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Social Computing Group - Loops

Loops (2001-2004) was, like Babble, a persistent chat system that used a visualization to show the presence and involvement of participants in a conversation. Loops went beyond Babble in that it supported multiple communities, provided multiple structures for displaying and organizing information, and was web-based.

Loops consists of a set of user-definable places, each of which can contain a conversation, URLs, static text, and people, as well as user interface elements for seeing who is present, viewing, navigating and modifying the environment. The user experience is that people log in to a Loops server and move from place to place, reading conversations that have changed in their absence, contributing new comments, and encountering other users as they do so. Chance encounters lead to social talk that can, in turn, evolve into more substantive talk. The ultimate goal is that Loops feel like an inhabited place where users may "hang out" during the day, exchanging banter, asking questions, and sharing knowledge.

The figure above shows the Loops user interface. At the top center (callout 1), is the social proxy — it depicts people logged onto the system as small colored dots, with their proximity to the center reflecting the recency of their activity. The chat pane (2) is where those in the same place "talk"; chat is similar to that that occurs in instant messaging or chat rooms, except that it persists across sessions. Each place in a Loop can have slide-out tabs (3) that can contain publicly viewable and editable text and URLs; clicking on a tab causes it to slide out from beneath the chat pane. Next, the places list (4), shows the user-created places, indicates which have new content, and provides a menu of place commands. Just above the places list, the people list (5) shows who is logged in, and provides access to person-centered functionality. Finally, each place has a bulletin board (6) that is viewable and editable by all those in the place.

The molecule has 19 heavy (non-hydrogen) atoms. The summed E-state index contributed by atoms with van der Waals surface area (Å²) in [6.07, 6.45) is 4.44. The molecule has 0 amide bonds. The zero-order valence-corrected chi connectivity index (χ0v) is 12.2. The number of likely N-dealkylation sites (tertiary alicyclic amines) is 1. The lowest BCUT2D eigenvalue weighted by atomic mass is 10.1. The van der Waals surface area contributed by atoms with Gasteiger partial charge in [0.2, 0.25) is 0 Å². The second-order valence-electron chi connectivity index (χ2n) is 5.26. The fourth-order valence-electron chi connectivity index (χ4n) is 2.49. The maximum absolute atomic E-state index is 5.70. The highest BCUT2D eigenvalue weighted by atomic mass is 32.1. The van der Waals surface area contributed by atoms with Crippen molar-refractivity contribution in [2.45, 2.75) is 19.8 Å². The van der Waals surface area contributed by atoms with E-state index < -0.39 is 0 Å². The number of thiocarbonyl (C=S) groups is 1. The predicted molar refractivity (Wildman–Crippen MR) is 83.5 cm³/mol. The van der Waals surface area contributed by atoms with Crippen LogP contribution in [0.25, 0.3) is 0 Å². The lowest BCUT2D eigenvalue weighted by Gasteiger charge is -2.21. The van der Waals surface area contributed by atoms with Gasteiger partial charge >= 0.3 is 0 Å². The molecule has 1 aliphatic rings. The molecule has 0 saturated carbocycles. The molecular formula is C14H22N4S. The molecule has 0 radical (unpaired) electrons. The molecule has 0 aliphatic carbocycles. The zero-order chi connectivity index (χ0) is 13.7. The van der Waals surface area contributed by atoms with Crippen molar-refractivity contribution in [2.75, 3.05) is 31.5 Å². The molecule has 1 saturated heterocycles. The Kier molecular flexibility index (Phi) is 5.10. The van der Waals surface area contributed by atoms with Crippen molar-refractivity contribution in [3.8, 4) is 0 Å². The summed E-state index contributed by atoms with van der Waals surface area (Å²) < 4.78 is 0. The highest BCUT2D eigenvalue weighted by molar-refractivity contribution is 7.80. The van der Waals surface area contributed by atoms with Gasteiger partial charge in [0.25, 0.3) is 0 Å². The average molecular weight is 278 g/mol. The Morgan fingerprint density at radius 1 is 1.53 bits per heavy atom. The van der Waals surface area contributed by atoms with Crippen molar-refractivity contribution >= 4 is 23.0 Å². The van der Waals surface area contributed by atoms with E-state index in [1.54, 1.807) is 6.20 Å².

Loops also contained a timeline (below) that showed who was logged onto the system (a colored, flat line), what place they were in, and when they commented (a blip). The timeline enabled users to get a "historical" overview of the last two week's activities.

Loops was deployed to about half a dozen sites within IBM. Its uses ranged from a casual communication space used by mostly collocated workgroups, to an occasional but persistently used "meeting room" by globally distributed teams, such as that described by Halverson, et al (2003).

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